Narrative of the Life of Frederick Douglass
An American Slave, Written by Himself


Chapter I
Sets the scene; Frederick tells us some of his early life and begins to explain life on the plantation.
1) Why is Frederick not sure when he was born?

2) What is Frederick's last name at birth?
3) Why would slaveholders want to keep a slave ignorant of such a simple thing as the date of his birth? (Education)
4) Who were Frederick's mother and father?
5) Why does Frederick make the point that a slaveholder who has fathered a child is likely to be tougher on that child?
6) Why does Frederick only rarely see his mother?
7) Is Frederick's relationship with his mother typical of other slave children?
8) What is the role of the overseer on the plantation?
9) What is the relationship of the slaveholder to the overseer to the slave on the plantation? (History)
10) What do we learn about Plummer, the overseer?
11) Who is Frederick's first master?
12) Why does Frederick tell the story of Lloyd's Ned?

Chapter II
Describes the plantation system of Colonel Lloyd; discusses the daily existence of slaves on the plantation.
1) Who were the family members of Frederick's master Colonel Edward Lloyd?
2) What is the relationship of Colonel Lloyd to Frederick's master?
3) Was there a pecking order among slaves? Explain.
4) Why would a slave whose life on a plantation was very bad fear being sold to a slave-trader?
5) Why was Severe an appropriate name for the overseer? (English)
6) Why is it difficult to find copies of slave songs?
7) Why does Frederick suggest that slaves sing out of sorrow rather than out of joy?

Chapter III
Relates several anecdotes that tell readers more about plantation life and the thinking of slaves.
1) How did Colonel Lloyd keep the slave boys from taking his fruit?
2) Why was it particularly difficult to be the slaves in charge of Colonel Lloyd's horses?
3) What is ironic about Colonel Lloyd's treatment of his horses compared to the treatment of his slaves? (English) *
4) What happened to the slave who told Colonel Lloyd the truth about his master?
5) What is a maxim? (English)
Chapter IV
Tells readers more about overseers and relates incidents of slave murders.
1) Why is Mr. Austin Gore a "first-rate overseer"? What is the irony of this description of him? What is ironic about his name? (English)
2) What reason does Mr. Gore give for killing Demby the slave?
3) What other examples does Frederick give of his statement "that killing a slave, or any colored person, . . . is not treated as a crime, either by the courts or the community"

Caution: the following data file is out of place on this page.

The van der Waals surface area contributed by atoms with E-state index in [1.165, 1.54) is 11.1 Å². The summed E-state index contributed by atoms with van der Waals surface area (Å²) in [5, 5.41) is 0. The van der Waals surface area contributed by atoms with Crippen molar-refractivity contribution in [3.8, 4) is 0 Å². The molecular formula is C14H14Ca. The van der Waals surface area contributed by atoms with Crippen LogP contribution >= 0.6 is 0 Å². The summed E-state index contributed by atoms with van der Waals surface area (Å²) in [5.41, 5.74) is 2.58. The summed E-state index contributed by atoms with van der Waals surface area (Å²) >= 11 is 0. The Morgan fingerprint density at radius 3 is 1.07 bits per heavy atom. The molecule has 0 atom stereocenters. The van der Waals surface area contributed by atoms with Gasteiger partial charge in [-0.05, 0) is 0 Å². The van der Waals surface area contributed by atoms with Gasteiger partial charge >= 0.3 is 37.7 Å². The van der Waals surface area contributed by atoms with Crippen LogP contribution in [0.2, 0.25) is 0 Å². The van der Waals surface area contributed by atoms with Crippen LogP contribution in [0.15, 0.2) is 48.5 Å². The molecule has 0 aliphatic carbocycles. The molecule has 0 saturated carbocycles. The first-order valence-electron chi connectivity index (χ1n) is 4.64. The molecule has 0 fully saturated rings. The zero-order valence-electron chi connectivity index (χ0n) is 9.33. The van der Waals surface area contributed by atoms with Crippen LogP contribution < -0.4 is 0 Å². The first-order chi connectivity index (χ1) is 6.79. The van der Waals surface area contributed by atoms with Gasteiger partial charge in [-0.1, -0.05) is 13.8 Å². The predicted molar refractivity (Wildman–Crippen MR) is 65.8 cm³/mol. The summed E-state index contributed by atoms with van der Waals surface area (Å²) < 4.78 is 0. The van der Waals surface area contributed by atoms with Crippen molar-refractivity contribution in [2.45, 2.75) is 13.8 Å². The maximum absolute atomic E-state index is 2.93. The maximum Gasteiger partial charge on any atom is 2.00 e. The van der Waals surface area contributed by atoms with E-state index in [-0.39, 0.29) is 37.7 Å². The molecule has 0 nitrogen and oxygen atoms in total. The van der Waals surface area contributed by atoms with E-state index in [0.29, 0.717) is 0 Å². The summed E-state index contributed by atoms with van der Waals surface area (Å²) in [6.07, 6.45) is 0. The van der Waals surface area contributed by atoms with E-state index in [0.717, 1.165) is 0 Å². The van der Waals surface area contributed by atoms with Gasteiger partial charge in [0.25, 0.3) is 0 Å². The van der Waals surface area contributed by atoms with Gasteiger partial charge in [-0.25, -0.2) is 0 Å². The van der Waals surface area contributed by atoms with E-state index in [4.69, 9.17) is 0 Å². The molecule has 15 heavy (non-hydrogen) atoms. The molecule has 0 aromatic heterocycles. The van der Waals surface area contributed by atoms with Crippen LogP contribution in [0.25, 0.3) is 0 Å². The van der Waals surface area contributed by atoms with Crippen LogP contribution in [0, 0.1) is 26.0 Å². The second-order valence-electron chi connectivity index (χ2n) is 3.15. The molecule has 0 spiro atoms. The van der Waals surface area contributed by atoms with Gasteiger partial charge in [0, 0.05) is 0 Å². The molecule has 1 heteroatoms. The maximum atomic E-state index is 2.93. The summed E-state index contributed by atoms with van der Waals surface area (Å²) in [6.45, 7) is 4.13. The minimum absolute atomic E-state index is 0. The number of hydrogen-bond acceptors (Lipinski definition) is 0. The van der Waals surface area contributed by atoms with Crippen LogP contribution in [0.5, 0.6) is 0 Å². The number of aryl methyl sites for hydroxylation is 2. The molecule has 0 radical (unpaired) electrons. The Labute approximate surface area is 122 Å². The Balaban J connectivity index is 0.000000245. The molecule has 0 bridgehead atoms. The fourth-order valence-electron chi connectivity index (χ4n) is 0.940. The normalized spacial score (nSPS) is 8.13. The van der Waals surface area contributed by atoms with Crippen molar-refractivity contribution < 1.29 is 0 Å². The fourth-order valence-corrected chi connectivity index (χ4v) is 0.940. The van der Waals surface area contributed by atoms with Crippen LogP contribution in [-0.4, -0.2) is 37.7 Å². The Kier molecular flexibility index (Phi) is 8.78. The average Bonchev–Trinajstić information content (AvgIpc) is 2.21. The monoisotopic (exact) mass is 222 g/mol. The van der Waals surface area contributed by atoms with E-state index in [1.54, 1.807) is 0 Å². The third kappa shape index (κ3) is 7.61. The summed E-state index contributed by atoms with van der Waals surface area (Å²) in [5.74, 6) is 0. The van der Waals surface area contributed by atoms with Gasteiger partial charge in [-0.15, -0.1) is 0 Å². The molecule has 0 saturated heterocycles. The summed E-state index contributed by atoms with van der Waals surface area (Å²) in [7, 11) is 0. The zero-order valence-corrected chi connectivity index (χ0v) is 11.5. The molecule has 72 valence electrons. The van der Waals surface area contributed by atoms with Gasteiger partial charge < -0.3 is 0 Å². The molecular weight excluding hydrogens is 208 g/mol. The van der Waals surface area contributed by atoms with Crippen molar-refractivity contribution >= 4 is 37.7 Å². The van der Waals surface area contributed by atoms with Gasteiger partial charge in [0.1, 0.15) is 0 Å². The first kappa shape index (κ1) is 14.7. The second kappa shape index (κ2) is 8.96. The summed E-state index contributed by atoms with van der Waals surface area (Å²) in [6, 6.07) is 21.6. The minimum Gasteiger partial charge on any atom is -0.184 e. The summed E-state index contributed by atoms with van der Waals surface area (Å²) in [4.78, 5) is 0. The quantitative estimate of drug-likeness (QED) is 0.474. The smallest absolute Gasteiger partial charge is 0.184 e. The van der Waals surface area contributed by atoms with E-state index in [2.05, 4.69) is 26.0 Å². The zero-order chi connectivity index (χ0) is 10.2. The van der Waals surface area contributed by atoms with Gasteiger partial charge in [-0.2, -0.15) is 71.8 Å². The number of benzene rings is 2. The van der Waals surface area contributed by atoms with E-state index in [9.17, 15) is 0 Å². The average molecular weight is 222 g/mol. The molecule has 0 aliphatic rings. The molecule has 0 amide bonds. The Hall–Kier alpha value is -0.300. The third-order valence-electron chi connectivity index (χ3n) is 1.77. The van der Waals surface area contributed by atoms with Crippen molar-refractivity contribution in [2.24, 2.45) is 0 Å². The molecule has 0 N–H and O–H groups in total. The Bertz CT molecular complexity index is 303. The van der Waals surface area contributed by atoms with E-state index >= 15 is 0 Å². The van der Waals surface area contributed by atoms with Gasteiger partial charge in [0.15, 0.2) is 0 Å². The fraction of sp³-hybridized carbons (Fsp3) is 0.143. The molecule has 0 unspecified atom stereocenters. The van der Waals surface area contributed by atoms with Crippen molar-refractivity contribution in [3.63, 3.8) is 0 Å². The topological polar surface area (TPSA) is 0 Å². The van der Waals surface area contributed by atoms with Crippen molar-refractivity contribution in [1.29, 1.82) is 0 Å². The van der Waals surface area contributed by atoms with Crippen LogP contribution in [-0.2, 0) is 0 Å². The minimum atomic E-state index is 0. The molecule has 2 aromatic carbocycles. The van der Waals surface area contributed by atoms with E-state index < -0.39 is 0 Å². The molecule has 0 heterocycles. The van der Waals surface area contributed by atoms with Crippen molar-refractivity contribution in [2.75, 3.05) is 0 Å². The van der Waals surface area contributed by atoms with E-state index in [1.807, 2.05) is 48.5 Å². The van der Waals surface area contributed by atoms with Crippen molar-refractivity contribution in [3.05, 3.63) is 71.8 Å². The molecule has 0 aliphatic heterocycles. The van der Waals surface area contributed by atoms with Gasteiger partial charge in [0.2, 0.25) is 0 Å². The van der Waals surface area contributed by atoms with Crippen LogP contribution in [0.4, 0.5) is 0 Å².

(p. 41)? (History)*
Chapter V
Examines Frederick's life as a slave child and discusses his leaving the plantation.
1) What was life like for Frederick on the plantation?
2) Why was Frederick so happy to be leaving the plantation?
3) Why did he particularly want to go to Baltimore?
4) What relationship did his new master have to his old master?
5) Why did Frederick, who was seven or eight, not know the month or year of his sailing?
6) What were Frederick's initial impressions of his new mistress, Mrs. Sophia Auld?

Chapter VI
Discusses learning to read and explains its importance.
1) To what does Frederick attribute the kindness of Mrs. Auld?
2) What, according to Frederick, changes her?
3) Why is Mr. Auld angry when he finds that Mrs. Auld is teaching Frederick his letters?
4) Why does Frederick call Mr. Auld's forbidding his learning how to read "invaluable instruction" (p. 49)? (Education) *
5) Why does inability to read keep men enslaved according to Frederick and to Mr. Auld? (Education)
6) What does Frederick hope to gain by learning how to read?
7) Who teaches Frederick why black men are not taught to read?
8) Why is this lesson so important to him?
9) Why is the life of a city slave so much better than the life of a plantation slave?
10) Why does Frederick relate the story of the slaves Henrietta and Mary? (English)

Chapter VII
Relates what Mrs. Auld learned from keeping slaves; how Frederick came to hate slavery and how he learned to write.
1) How did Mrs. Auld change and why did she change?
2) What plan did Frederick adopt to learn how to read now that Mrs. Auld was no longer teaching him?
3) Why is it ironic that he bribed the little white boys to teach him to read? (English)
4) What irony does Frederick find in this statement: "It is almost an unpardonable offence to teach slaves to read in this Christian country." (p. 54)? *
5) What did Frederick learn from the book "The Columbian Orator"?
6) How does Master Auld's prediction about Frederick and learning come true?
7) How does Frederick learn the meanings of the words abolition and abolitionist?
8) What do the two Irishmen encourage him to do? Why does he not trust them?
9) How does Frederick learn to write?
10) How does he trick the white boys into teaching him new letters?

Chapter VIII
Discussion of slaves as property; plight of old slaves; return to Baltimore.
1) Why was Frederick forced to return to the plantation after the death of his master?
2) How was the value of the master's property determined? How were the slaves valued?
3) Why was the division of property between Mistress Lucretia and Master Andrew so horrifying to the slaves?
4) What happened to Frederick's grandmother after the deaths of Lucretia and Andrew? How does this anecdote help explain the value of slaves? How are slaves valued when compared to livestock? [The ironic comparison of slaves to livestock is a continuous theme of the narrative.]
5) Who owns Frederick by the end of chapter eight?
6) Why is Frederick forced to leave Baltimore?
Chapter IX